IKEA is awesome in so many ways.

It’s cheap, well-built and occasionally fun to assemble.

IKEA is so decisively Swedish that they sell Swedish meatballs in the store. The Swedish pride themselves on class leading design and functionality in a small space. This is apparent in the IKEA website which plays heavily on their yellow and blue branding and simple solutions for small spaces.

Better yet is the integration of store and web. You can choose a furniture item online, check it’s availability in your local store and even get the aisle and bin number where you can find it in the store. Every business should strive for this level of integration perfection.

IKEA Brand Experience

Did I miss some that are worthy of the list? Leave a comment and share the site and tell me why you think it’s a good example of brand experience and cohesion.



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Christopher Lee

Christopher is a web and interactive designer & developer for over twelve years. He believes having a successful web site goes beyond a pretty design and some whizz–bang functionality. It’s about incorporating every aspect of the digital web to create a holistic online presence and identity.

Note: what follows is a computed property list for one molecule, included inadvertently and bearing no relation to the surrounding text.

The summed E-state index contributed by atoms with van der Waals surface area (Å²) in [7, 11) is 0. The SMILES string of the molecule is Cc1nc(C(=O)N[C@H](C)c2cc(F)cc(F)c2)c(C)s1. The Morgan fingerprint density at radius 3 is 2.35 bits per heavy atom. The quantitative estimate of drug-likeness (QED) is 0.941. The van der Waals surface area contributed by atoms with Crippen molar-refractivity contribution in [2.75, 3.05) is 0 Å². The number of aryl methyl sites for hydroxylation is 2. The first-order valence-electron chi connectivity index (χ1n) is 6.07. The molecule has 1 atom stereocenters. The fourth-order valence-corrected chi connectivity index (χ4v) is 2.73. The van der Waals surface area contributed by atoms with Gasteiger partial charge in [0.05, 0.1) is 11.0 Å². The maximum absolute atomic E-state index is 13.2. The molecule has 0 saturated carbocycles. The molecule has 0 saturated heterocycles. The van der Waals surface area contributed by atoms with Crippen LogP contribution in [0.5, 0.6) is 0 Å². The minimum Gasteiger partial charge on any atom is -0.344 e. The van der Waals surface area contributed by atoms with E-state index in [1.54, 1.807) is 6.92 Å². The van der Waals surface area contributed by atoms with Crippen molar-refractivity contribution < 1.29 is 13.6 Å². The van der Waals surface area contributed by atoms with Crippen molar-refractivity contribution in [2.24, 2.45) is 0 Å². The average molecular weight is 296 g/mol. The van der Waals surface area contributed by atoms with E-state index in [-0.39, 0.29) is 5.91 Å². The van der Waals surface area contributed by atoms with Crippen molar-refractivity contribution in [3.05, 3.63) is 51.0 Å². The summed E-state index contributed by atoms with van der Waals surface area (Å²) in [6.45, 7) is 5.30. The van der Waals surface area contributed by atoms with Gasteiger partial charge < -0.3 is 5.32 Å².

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  1. Anonymous says:
    December 4, 2015 at 12:19 pm

    Fantastic site. A lot of helpful information here. I’m
    sending it to some buddies ans also sharing
    in delicious. And certainly, thank you on your effort!

  2. Ben Spak says:
    March 20, 2012 at 12:35 pm

    Great share Christopher! Do you have a twitter account I can follow?

  3. Reza says:
    January 19, 2012 at 12:51 pm

    A great article, Lee. Paying attention to UX and Branding conventions are one thing, but you’ve nailed it by including the web designer’s role and underscoring the key attributes of what make the above examples true specimens of solid Brand Experience. Always a great read, sir.


  4. Navigator Multimedia says:
    January 18, 2012 at 6:24 pm

    It’s worth mentioning that most of these branded businesses extend the influence of brand to the corporate training of its employees and the values and philosophies so tightly bound to the brand associations. It’s all about creating an experience that can be manifested and passed on. And of course, having a distinct logo design to see it through.

    Sarah Bauer
    Navigator Multimedia

    • Christopher Lee says:
      January 18, 2012 at 11:29 pm

      I completely agree. Each of these companies eat, sleep and breathe their brands. It’s this level of dedication to their brand and philosophy that creates such a distinct impact on consumers. Excellent point Sarah, thank you.

  5. Marco says:
    January 18, 2012 at 10:16 am

    Great article. Inspiration to get my work to the next level.

  6. bianca Frank says:
    January 16, 2012 at 3:45 pm

    Great article! There is an absolute connection to brand and web design. Regardless of business size…developing your consistency IS supporting the definition of your brand.